Nyangani Tshabalala | 01 November 2017

Appropriate technology is the technology that is designed to be “appropriate” to the context of its use, it therefore becomes the epitome of hope to its beneficiaries. The technology concerned becomes befitting because of its sustainability, user friendliness and its relevance to the context.

As African young scientists in 2017 we should always use the above as the canvas for the betterment of our beloved continent.

The hallmark of my FameLab talk was centred around appropriate technology as one of the solutions to our current societal ills. This was clearly portrayed through the Sonder-water Electrification Project using the Solar Photovoltaic technology, the success of my presentation came as a result of its attachment to the people of Sonder-Water, and the output of the project as a whole which is the Sonder Panel Modulelwa, an African made solar panel with 40% reduction in the cost when compared with panels that are currently in the market.

Scientific innovation in the current era requires competent leaders to make radical decisions, leaders that can facilitate the realization of the market opportunity. Successful scientists are therefore the ones that can leverage their skills to gather information, critically evaluate problems and coordinate the efforts of other individuals. Leadership skills in general are essential because they enable the value creation process to take place.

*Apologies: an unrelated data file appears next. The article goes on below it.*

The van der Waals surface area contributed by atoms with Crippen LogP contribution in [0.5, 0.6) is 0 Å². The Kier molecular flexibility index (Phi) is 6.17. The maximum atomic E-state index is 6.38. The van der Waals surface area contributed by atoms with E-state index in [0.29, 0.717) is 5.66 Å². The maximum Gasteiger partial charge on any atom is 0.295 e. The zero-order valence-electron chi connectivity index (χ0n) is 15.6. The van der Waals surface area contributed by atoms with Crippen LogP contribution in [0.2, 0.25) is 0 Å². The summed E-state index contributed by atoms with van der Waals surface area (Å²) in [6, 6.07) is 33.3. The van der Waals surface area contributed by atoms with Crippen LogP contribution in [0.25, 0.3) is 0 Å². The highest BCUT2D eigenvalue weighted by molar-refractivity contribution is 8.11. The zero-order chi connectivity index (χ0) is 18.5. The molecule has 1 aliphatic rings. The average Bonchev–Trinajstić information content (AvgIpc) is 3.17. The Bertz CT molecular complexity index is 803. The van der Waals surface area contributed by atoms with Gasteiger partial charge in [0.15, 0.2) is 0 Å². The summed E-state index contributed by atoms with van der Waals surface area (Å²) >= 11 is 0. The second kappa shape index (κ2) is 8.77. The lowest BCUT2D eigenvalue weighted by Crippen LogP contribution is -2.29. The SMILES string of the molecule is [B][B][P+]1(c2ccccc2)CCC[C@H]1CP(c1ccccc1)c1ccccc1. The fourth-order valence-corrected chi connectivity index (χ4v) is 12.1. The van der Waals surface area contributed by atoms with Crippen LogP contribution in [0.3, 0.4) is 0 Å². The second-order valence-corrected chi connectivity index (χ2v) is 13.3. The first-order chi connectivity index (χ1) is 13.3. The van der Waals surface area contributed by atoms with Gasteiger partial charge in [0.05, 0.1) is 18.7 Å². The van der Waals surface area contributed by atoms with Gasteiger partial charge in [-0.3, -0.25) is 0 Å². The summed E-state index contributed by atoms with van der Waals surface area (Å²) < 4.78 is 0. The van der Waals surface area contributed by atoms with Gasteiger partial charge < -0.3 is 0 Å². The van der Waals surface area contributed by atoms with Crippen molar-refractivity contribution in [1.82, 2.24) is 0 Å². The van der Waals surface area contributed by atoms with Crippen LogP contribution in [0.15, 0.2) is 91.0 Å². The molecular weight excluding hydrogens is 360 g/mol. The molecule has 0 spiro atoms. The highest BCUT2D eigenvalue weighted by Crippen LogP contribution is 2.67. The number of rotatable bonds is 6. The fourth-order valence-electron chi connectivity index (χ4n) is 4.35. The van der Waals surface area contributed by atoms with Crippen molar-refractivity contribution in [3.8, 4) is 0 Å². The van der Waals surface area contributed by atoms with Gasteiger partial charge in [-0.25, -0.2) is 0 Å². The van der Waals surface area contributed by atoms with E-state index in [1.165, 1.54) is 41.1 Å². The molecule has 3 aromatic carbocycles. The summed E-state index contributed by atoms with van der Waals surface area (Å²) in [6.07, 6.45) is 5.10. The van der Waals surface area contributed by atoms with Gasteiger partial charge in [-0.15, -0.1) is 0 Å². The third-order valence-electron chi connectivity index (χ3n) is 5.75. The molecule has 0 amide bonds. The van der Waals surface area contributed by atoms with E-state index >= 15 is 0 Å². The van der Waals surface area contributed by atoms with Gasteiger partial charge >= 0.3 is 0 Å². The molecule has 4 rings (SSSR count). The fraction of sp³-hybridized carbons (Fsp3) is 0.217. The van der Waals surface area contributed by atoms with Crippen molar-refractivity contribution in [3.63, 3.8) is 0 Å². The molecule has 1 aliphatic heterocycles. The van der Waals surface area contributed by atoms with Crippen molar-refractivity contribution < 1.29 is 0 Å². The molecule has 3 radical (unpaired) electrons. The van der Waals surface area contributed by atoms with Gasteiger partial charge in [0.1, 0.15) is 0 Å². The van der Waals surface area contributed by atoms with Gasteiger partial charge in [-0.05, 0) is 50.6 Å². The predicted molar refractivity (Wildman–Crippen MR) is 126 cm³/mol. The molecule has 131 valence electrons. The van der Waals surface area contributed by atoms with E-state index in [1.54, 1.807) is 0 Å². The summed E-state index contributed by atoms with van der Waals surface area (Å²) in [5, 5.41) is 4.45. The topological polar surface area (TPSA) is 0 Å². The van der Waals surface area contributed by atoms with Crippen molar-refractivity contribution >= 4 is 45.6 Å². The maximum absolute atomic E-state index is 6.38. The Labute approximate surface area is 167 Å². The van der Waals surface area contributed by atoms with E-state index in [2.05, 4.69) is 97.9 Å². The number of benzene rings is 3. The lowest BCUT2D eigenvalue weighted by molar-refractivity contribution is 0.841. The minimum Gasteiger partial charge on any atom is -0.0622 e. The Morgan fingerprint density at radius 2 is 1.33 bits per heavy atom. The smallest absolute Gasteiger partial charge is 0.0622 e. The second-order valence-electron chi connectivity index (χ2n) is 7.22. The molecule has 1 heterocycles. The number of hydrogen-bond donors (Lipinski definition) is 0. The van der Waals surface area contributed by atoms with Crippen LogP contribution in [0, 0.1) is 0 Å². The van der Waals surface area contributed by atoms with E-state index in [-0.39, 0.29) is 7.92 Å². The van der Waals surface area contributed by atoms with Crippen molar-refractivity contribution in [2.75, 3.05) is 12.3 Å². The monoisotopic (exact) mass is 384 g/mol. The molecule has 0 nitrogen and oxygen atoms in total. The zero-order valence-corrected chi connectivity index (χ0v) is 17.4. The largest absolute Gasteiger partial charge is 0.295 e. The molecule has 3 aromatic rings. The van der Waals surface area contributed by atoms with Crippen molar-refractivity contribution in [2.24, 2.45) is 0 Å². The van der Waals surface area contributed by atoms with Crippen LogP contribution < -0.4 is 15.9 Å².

The foundation of every successful scientist is a great idea, therefore young scientist must be able to recognise opportunities.

As young scientists we cannot expect to succeed without nurturing our abilities to make rational decisions, unfortunately most of us underestimate the importance of decision making, as a result we make impulsive decisions on the basis of intuition or conjecture. We must consult with experts and evaluate market research before making decisions that could have significant consequences.

All scientific research activities are founded on the productive basis of adding value to other individuals. Young scientists with strong oral communication skills often find it easier to communicate with partners, acquire funding and develop relationships with prospective project stakeholders.

Persuasion is often needed to encourage a buy in to an innovative idea that entail risks. Most individuals are naturally averse to risks or new ideas. Young scientists must therefore be able to ethically convince close associates to accept that a questionable idea that might be beneficial in a long run. Negotiation skills are essential component of persuasion because calculated concessions are often the most effective way of inducing other individuals to accept a particular issue.

We must always understand that knowing is not enough we must apply, willing is not enough we must do. We must not follow where the path may lead, instead we must go where there is no path at all and leave a trail.